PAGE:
While faculty interests and relationships are important, your classmates also have a huge influence on your grad school experience, and I know many people who changed their minds or decided on programs based on people they connected with at open houses, so it's worth investing in the trip if you can. (See if the school will subsidize the visit, since that's sometimes an option.) Good luck!

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    Quote Originally posted by jbr
    (san francisco has a similar identity crisis.)
    What do you mean here?

  18. #18
    Super Moderator kjel's avatar
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    Yes, where is the moderator?

    vtboy it seems that you are the one that likes to provoke and be condescending.

  19. #19
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    What do you mean?

    Quote Originally posted by kjelsadek
    vtboy it seems that you are the one that likes to provoke and be condescending.
    What do you mean?

    elaborate.

    Moderator note:
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    Keep it civil. You've both been warned.
    Last edited by NHPlanner; 20 Mar 2006 at 9:34 AM.

  20. #20
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    If you want my honest and biased opinion, UCLA would be the better choice. The program is excellent, the weather in LA is great year round and Westwood is a great college area. I'm going, come join me!

    (You can't go wrong with either choice!)

  21. #21
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    Quote Originally posted by vtboy99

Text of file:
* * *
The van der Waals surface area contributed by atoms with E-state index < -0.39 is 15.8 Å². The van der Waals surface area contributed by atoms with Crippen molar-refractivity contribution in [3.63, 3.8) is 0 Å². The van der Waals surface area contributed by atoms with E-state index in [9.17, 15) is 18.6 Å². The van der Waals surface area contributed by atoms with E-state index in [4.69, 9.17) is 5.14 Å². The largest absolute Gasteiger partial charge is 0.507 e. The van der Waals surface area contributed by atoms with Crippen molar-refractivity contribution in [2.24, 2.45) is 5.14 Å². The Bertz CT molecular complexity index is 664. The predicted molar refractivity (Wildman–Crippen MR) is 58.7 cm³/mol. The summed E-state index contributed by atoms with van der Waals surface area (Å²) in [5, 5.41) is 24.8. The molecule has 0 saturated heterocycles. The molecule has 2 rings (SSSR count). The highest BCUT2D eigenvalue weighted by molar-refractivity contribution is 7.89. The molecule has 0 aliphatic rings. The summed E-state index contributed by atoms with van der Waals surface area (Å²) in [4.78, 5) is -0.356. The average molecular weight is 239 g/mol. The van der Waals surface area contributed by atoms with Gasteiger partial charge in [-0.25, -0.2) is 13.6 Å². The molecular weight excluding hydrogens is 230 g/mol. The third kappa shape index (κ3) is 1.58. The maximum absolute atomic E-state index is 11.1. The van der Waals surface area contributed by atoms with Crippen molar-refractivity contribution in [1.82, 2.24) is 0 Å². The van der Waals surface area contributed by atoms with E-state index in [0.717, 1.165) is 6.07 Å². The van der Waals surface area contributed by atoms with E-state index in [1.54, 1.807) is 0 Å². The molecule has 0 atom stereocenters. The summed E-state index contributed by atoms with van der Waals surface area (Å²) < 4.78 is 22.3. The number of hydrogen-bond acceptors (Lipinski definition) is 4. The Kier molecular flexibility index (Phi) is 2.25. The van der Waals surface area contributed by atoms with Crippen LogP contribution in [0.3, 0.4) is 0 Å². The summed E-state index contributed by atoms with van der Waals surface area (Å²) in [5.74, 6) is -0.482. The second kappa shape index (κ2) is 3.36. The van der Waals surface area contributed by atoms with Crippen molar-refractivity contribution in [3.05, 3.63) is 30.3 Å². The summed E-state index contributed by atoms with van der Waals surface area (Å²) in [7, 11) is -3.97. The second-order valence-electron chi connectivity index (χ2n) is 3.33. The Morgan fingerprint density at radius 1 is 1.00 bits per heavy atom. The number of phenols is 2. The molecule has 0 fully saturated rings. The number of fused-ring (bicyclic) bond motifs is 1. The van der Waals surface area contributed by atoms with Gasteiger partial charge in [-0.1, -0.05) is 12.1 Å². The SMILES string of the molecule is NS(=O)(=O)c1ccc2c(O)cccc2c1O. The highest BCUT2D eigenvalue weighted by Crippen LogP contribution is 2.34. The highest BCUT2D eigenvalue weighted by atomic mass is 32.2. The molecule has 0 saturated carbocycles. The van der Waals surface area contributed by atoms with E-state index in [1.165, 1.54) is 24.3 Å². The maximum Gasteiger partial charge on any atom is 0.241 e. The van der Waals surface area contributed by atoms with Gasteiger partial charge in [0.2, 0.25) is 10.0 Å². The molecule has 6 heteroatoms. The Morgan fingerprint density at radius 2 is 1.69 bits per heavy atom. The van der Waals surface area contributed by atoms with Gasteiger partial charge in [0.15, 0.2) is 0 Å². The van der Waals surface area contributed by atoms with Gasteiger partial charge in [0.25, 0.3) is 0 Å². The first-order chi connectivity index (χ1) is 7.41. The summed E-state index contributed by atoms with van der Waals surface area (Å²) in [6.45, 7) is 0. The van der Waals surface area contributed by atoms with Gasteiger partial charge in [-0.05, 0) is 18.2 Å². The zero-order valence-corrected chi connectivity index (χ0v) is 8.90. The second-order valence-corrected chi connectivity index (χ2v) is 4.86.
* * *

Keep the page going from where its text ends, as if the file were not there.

More insightful "quasi-urban" advice (this time about San Francisco) from a New Yorker...

    I really gotta start visiting Cyburbia more often, it doesn't get any funnier than this indeed!
    Maybe Mr. San Diego could start actually providing some useful insight into his cherished state then instead of just being annoying.

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    Quote Originally posted by flaneuse
    Maybe Mr. San Diego could start actually providing some useful insight into his cherished state then instead of just being annoying.
    What would you like to know about Los Angeles and the Golden State Flaneuse?

    Ask away, I am a three generation NATIVE Angeleno

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    I am sincerly curious about San Francisco's idenity crisis -- what does this mean?

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    Quote Originally posted by timbucktwo
    I am sincerly curious about San Francisco's idenity crisis -- what does this mean?
    That comment about San Francisco had be a bit curious (and suspicious of its author) as well. As far as I have EVER known, San Francisco has been one of the most vibrant examples of self-assured urbanity and cosmopolitanism on this continent. No identity crisis there indeed!

    If anything, San Diego has the worst case of an identity crisis in California (love-hate-jealousy relationship) due to its cultural and cosmopolitan inferiority to its bigger, domineering Southern California urban brother, Los Angeles.

  25. #25
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    While faculty interests and relationships are important, your classmates also have a huge influence on your grad school experience, and I know many people who changed their minds or decided on programs based on people they connected with at open houses, so it's worth investing in the trip if you can. (See if the school will subsidize the visit, since that's sometimes an option.) Good luck![/QUOTE]

    Hm. that is an interesting point to consider. i will atttend both open houses. thanks.